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China Bans Sales Of Fuel Inefficient Cars

Chinese car brand

China has banned the sales of 553 passenger car models including local ones and models produced by foreign carmakers, including Daimler and Volkswagen. The reason: these models fail to comply with the new standards for fuel consumption, which is part of a strategy to fight overwhelming pollution.

The carmakers, for whom China has become the single largest market, said there is no reason to worry about a drop in sales, because the models that were banned in China were no longer in production anyway. Deutsche Welle quoted spokesmen for VW and Daimler as adding that all the vehicles they currently produced were in compliance with China’s standards.

Most of the news coming from China right now has been positive for carmakers: recently, Beijing said it will keep the 10-percent tax rebate on purchases of what it calls new energy vehicles (NEV), which include both hybrids and all-electric cars. The rebate will continue to be in effect until the end of 2020 to stimulate more NEV sales.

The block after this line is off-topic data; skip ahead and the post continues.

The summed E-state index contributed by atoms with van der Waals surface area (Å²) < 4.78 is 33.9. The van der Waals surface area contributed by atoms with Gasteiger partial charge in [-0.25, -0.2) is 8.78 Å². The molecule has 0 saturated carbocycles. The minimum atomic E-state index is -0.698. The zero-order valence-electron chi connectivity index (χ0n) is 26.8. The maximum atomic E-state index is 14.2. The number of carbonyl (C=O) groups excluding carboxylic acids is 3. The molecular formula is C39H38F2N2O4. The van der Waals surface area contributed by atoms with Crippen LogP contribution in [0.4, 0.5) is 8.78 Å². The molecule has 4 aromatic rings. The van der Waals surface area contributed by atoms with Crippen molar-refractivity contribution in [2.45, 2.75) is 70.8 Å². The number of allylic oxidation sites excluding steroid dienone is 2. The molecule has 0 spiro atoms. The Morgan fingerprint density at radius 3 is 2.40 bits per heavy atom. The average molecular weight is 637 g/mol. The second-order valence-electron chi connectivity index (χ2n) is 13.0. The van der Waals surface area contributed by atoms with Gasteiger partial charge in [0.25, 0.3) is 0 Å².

Yet next year, Beijing will also introduce quotas for NEV supply, which will likely pressure carmakers if predictions of a battery shortage materialize. The quotas are another part of the country’s attempt to tackle pollution and are linked to the annual sales of various car makes.

Related: U.S. Shale Can’t Offset Record-Low Oil Discoveries

If a company sells more than 30,000 cars in China every year, it would have to make sure one-tenth of these are hybrids and battery-powered EVs. By 2020, this will rise to 12 percent of the total annual sales, and by 2025, hybrids and all-electric vehicles should make one-fifth of all car sales in China. Those unable to meet the quota requirements will have to buy credits.

The quota is a small victory for carmakers, though. Beijing’s original plan was much more aggressive, with an eight-percent NEV quota to be introduced this year. Carmakers, however, asked for leniency on grounds that the aggressive quota would be impossible for carmakers to meet.

By Irina Slav for Oilprice.com

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